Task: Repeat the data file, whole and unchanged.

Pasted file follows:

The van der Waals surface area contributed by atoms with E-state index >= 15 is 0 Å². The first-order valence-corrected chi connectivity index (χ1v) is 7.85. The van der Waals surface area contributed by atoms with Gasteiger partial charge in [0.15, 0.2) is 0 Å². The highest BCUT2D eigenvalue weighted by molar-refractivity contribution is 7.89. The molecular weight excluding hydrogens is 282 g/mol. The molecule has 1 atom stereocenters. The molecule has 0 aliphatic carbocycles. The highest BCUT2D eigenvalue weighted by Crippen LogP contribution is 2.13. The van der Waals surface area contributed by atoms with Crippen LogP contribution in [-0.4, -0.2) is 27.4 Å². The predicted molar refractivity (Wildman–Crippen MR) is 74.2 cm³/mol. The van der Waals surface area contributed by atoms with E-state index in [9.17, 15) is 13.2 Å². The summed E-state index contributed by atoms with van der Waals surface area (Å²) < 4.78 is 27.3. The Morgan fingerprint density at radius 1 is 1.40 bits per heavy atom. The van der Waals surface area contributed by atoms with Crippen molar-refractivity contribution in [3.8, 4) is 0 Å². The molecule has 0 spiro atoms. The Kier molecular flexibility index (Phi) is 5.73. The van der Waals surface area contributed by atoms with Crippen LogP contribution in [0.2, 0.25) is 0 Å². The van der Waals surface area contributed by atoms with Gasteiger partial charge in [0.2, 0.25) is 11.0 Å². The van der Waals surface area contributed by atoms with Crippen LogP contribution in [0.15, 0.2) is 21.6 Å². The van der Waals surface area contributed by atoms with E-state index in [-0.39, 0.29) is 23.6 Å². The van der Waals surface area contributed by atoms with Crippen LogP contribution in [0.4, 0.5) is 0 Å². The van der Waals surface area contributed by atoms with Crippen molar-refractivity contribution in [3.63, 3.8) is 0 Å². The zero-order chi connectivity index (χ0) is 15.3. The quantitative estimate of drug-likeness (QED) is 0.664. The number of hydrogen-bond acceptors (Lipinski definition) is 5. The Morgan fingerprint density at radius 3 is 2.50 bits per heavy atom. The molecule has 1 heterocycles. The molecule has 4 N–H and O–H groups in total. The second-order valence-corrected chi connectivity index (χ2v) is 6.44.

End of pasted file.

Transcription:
The van der Waals surface area contributed by atoms with E-state index >= 15 is 0 Å². The first-order valence-corrected chi connectivity index (χ1v) is 7.85. The van der Waals surface area contributed by atoms with Gasteiger partial charge in [0.15, 0.2) is 0 Å². The highest BCUT2D eigenvalue weighted by molar-refractivity contribution is 7.89. The molecular weight excluding hydrogens is 282 g/mol. The molecule has 1 atom stereocenters. The molecule has 0 aliphatic carbocycles. The highest BCUT2D eigenvalue weighted by Crippen LogP contribution is 2.13. The van der Waals surface area contributed by atoms with Crippen LogP contribution in [-0.4, -0.2) is 27.4 Å². The predicted molar refractivity (Wildman–Crippen MR) is 74.2 cm³/mol. The van der Waals surface area contributed by atoms with E-state index in [9.17, 15) is 13.2 Å². The summed E-state index contributed by atoms with van der Waals surface area (Å²) < 4.78 is 27.3. The Morgan fingerprint density at radius 1 is 1.40 bits per heavy atom. The van der Waals surface area contributed by atoms with Crippen molar-refractivity contribution in [3.8, 4) is 0 Å². The molecule has 0 spiro atoms. The Kier molecular flexibility index (Phi) is 5.73. The van der Waals surface area contributed by atoms with Crippen LogP contribution in [0.2, 0.25) is 0 Å². The van der Waals surface area contributed by atoms with Gasteiger partial charge in [0.2, 0.25) is 11.0 Å². The van der Waals surface area contributed by atoms with Crippen LogP contribution in [0.15, 0.2) is 21.6 Å². The van der Waals surface area contributed by atoms with E-state index in [-0.39, 0.29) is 23.6 Å². The van der Waals surface area contributed by atoms with Crippen LogP contribution in [0.4, 0.5) is 0 Å². The van der Waals surface area contributed by atoms with Crippen molar-refractivity contribution in [3.63, 3.8) is 0 Å². The zero-order chi connectivity index (χ0) is 15.3. The quantitative estimate of drug-likeness (QED) is 0.664. The number of hydrogen-bond acceptors (Lipinski definition) is 5. The Morgan fingerprint density at radius 3 is 2.50 bits per heavy atom. The molecule has 1 heterocycles. The molecule has 4 N–H and O–H groups in total. The second-order valence-corrected chi connectivity index (χ2v) is 6.44.